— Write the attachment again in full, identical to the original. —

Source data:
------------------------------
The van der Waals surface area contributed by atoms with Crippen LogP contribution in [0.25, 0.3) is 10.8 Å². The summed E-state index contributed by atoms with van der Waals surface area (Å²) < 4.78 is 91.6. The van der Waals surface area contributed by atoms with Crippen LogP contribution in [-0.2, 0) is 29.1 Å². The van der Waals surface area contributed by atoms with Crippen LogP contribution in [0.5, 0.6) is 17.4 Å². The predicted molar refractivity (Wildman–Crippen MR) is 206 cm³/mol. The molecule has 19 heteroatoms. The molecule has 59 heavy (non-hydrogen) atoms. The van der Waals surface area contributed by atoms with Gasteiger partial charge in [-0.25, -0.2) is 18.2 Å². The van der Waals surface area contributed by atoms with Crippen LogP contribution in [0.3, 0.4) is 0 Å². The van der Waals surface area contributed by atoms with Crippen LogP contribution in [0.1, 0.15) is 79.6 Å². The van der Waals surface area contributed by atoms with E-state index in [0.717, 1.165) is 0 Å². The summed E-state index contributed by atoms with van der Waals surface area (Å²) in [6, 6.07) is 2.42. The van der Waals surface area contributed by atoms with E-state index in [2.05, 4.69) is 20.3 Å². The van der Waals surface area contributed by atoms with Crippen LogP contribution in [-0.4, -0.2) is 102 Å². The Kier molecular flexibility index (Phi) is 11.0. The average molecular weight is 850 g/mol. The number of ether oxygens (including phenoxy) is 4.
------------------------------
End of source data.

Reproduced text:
The van der Waals surface area contributed by atoms with Crippen LogP contribution in [0.25, 0.3) is 10.8 Å². The summed E-state index contributed by atoms with van der Waals surface area (Å²) < 4.78 is 91.6. The van der Waals surface area contributed by atoms with Crippen LogP contribution in [-0.2, 0) is 29.1 Å². The van der Waals surface area contributed by atoms with Crippen LogP contribution in [0.5, 0.6) is 17.4 Å². The predicted molar refractivity (Wildman–Crippen MR) is 206 cm³/mol. The molecule has 19 heteroatoms. The molecule has 59 heavy (non-hydrogen) atoms. The van der Waals surface area contributed by atoms with Gasteiger partial charge in [-0.25, -0.2) is 18.2 Å². The van der Waals surface area contributed by atoms with Crippen LogP contribution in [0.3, 0.4) is 0 Å². The van der Waals surface area contributed by atoms with Crippen LogP contribution in [0.1, 0.15) is 79.6 Å². The van der Waals surface area contributed by atoms with E-state index in [0.717, 1.165) is 0 Å². The summed E-state index contributed by atoms with van der Waals surface area (Å²) in [6, 6.07) is 2.42. The van der Waals surface area contributed by atoms with E-state index in [2.05, 4.69) is 20.3 Å². The van der Waals surface area contributed by atoms with Crippen LogP contribution in [-0.4, -0.2) is 102 Å². The Kier molecular flexibility index (Phi) is 11.0. The average molecular weight is 850 g/mol. The number of ether oxygens (including phenoxy) is 4.